11. David Arlington
    June 4, 2010 | 02:16

    The notion that man either evolved from eating meat or is best designed to eat meat is pure fantasy. Here is a article that provides overwhelming evidence that we are omnivores – able to eat meat but better off the less meat we eat.


  12. Eliot Burdett
    June 4, 2010 | 02:20

    Thanks David. That is a good article will add it to my veg FAQ.

  13. Russ
    September 21, 2010 | 16:34

    Hi Eliot, I just found my way to this page after landing on your April 24th post by searching for vegan diets that are grain free. So have you continued to be grain free now 4 months after starting your experiment? I am not vegan, but do tend towards it, though I do infrequently eat meat and dairy, (I always opt for organic and/or sustainably raised meats and dairy) but find that when I stay away from meat and dairy my cravings for grains increase. It sounds like by removing grains you needed to increase your intake of vegetables, so I guess I'm curious if you've found that the trade off has been worth it, even with the additional need for more veggies and non-grain vegan foods. And also did your increased hunger level out after being grain free for a few weeks?

    Also, you may be interested in this recent post by Tim Ferriss where he extensively outlines the supposed negative effects of grains based on his recent readings.

  14. Eliot Burdett
    September 22, 2010 | 00:53

    Hey Russ, Thanks for dropping by. Ironically I was reading Tim's post this morning and saw your comments in there before I noticed your comments in here. Interesting debate. The Paleo tribe sure is passionate.

    Good for you to seek a healthy and balanced diet – eating mainly vegan with some meat and dairy from good sources. Check out my post on the Bluezones research for evidence that your diet is a smart choice…

    Great question on my experiences post the grain free experiment.

    I did sneak a little grain back into my diet, for instance a couple of times a week I will add about a tablespoon of large flake Oats into my breakfast (which also includes hemp hearts, fresh fruit chopped up and some ground flax)…but that's pretty much the only grain I eat these days. Since my experiment earlier this year, my diet has evolved to become almost entirely based on whole foods and about 80% raw. I don't crave grains anymore and I never bought into the theory that cravings are a signal our body actually needs something. I used to crave sugar before I cut that out of my diet and now I don't. Once you create the habit of not eating something, you just don't think about it – at least that's what I have found.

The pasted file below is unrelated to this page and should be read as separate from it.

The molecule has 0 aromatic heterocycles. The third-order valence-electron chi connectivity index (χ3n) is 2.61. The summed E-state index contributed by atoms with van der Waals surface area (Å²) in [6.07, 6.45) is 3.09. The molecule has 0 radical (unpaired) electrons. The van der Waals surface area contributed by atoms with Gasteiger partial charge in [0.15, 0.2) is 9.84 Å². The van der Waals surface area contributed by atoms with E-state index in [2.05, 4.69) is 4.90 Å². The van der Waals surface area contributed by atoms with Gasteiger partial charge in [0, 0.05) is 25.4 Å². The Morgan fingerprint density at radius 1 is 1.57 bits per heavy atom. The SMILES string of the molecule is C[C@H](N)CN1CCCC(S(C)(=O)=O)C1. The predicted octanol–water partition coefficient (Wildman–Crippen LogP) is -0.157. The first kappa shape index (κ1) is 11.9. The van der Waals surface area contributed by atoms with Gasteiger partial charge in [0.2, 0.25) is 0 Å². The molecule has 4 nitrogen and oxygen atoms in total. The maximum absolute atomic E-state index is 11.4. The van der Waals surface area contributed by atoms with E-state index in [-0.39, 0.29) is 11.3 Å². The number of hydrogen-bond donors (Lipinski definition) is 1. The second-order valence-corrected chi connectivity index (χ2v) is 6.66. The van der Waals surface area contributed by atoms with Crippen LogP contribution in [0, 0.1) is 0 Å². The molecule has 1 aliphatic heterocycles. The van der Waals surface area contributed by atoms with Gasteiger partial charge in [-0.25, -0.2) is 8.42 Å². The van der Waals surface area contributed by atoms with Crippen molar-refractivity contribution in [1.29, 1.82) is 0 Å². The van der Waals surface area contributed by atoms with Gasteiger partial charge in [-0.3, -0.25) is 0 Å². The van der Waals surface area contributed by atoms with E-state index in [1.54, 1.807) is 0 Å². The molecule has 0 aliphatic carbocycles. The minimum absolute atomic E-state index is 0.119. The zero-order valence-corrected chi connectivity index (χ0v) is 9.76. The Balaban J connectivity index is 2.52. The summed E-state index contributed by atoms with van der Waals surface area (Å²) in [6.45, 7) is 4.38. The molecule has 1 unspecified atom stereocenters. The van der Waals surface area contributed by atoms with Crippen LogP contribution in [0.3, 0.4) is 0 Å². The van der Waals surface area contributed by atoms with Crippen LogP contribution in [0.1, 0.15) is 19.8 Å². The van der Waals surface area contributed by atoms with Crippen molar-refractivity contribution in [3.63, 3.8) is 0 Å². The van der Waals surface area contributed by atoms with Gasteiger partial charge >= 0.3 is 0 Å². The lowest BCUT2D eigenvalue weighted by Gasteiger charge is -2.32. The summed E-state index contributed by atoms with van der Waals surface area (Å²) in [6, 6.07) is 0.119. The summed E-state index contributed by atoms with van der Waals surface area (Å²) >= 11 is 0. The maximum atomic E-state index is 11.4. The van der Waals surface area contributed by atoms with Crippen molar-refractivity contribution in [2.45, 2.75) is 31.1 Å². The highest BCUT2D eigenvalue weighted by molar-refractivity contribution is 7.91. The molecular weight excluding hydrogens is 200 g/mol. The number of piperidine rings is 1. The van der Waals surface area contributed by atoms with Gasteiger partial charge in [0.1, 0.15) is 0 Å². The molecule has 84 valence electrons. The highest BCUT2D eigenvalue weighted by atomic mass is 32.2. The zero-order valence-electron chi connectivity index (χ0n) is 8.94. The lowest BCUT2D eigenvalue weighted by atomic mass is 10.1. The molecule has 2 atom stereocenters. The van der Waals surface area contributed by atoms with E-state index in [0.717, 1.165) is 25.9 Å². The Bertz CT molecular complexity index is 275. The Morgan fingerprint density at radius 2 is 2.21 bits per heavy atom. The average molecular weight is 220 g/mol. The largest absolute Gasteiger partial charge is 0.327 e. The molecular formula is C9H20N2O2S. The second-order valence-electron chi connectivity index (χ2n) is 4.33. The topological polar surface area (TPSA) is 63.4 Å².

Yes I eat more veggies now that the bread and grains are gone and that's awesome because I have exposed myself to all sorts of great fruit and veggies that I would never have touched before.

    How do I feel? Terrific – perhaps eliminating gluten will benefits, but up to this point, my diet has been pretty clean anyway and I am probably looking at incremental gains. In any event, I am sticking with the almost-no-grains approach because I have developed the habit and don't see a pressing need to put more grains in my diet. Plus I like the way I feel right now.

    Love your blog btw…you have been rocking it all the way back to May '06. Congrats man!

  15. Russ
    September 22, 2010 | 01:31

    Thanks for the reply Eliot. Ironically, even though the Russ comments in the 4HWW post seem to match mine here, we're not the same Russ. How ironic though! Sounds like he leans more towards paleo, I lean more towards vegan, and we meet in the middle with grass fed, free range, and REAL food. I believe that real, whole food is definitely the first step, whether it's vegan, paleo, grain free, or whatever, it should defintely not be processed.

  16. Eliot Burdett
    September 22, 2010 | 02:17

    Russ – my bad, I didn't check the email addie on the 4HWW posts. Totally agree with your commitment to real whole food. Right on!

  17. Valley girls rock
    November 22, 2010 | 00:48

    This discussion is soooo helpful!! I was recently told about The Paleo Diet but wanted to be vegan. After reading much discussion, I’ll probably do a hybrid of vegan/Paleo….3 days vegan-4 days meat-natural chicken and wild caught fish and veggies. Thanks for all the view points and information. I will cut out most grains, except a little initially and see if my chronic digestive issues subside. Thanks Elliott and everyone for the resources and websites provided!

  18. Eliot Burdett